The existence of preferred shares with frozen values as evidenced by redeemable and retractable features is a strong indicator that an estate freeze took place.
By Steve Z. Ranot and James A. DeBresser, Business Valuators
One of the creations of the Income Tax Act (“ITA”) is the Estate Freeze. This technique allows the taxpayer to limit capital gains subject to eventual taxation.
Otto owns the shares of Opco which are worth $500,000. Otto expects these shares to continue to grow in value but dislikes the idea of paying capital gains taxes. Otto knows that on his death, he will be deemed to have sold his shares at fair market value triggering a large capital gain if the shares continue to rise in value. Otto has an infant child. He decides to incorporate a holding company, Holdco. He settles a trust for the benefit of Junior. The trust subscribes for the common shares of Holdco for $1. Otto uses the provisions of section 85 of the ITA to transfer the common shares of Opco into Holdco for $500,000 of preferred shares of Holdco. The ITA allows this transfer to occur on a tax-free basis as Otto has received fair market value consideration, but none of it in cash, debt or other “hard” consideration. All future growth of Opco will now accrue to its new common shareholder, Holdco. Otto’s preferred shares of Holdco are redeemable and retractable at $500,000, so his value is frozen at this amount. Only the common shareholders of Holdco will benefit from Opco’s growth. Meanwhile, Otto has ensured he may use the $500,000 lifetime capital gains exemption to avoid capital gains tax on his shares.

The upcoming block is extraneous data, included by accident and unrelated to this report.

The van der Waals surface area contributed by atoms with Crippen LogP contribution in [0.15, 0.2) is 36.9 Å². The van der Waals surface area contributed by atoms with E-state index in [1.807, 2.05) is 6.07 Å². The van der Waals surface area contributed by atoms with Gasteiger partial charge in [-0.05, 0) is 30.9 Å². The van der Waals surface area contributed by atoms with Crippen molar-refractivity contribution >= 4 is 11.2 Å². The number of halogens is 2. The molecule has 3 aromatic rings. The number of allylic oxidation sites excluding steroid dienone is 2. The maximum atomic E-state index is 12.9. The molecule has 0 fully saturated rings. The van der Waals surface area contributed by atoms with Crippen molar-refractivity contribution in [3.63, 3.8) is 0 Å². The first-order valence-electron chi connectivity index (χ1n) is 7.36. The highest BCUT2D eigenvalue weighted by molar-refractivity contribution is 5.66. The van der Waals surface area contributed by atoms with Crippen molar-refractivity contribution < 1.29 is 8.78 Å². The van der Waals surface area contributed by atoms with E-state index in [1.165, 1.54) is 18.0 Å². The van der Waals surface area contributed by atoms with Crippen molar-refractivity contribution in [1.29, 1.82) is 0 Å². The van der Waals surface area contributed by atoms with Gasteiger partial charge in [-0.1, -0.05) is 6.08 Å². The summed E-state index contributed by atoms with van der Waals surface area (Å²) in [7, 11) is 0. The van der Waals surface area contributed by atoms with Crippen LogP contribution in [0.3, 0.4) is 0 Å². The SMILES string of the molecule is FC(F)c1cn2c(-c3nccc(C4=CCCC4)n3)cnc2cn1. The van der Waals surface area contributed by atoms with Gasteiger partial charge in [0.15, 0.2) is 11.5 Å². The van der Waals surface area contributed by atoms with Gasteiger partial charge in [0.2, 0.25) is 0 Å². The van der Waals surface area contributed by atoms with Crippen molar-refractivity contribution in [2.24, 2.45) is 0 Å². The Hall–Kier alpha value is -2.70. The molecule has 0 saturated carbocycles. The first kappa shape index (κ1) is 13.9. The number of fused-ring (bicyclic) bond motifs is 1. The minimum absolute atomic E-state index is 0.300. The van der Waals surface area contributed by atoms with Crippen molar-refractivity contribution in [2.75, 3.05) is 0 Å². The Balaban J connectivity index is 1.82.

Similarly, Otto could have caused Opco to swap his common shares for $500,000 of preferred shares and issue new common shares to the trust set up for Junior. This is done under the provisions of section 86 of the ITA. This achieves the same result as the example above but without the need to incorporate a Holdco.
In both cases, the transferor is left with redeemable and retractable preferred shares and the transferee has common shares with an initial nominal value as all of the business value at the date of transfer is effectively owed to the preferred shareholder.
The existence of preferred shares does not guarantee that the common shareholders received their shares by way of an estate freeze. However, the existence of preferred shares with frozen values as evidenced by redeemable and retractable features is a strong indicator that an estate freeze took place earlier. Whether the common shares received by way of an estate freeze are excluded as gifts is a legal matter to be discussed elsewhere.
Steve Z. Ranot, CA·IFA/CBV, and James A. DeBresser, CA·IFA/CBV are partners in Marmer Penner Inc., a Business Valuator and Litigation Accountant firm in Toronto, Ont.
(Reprinted with Permission)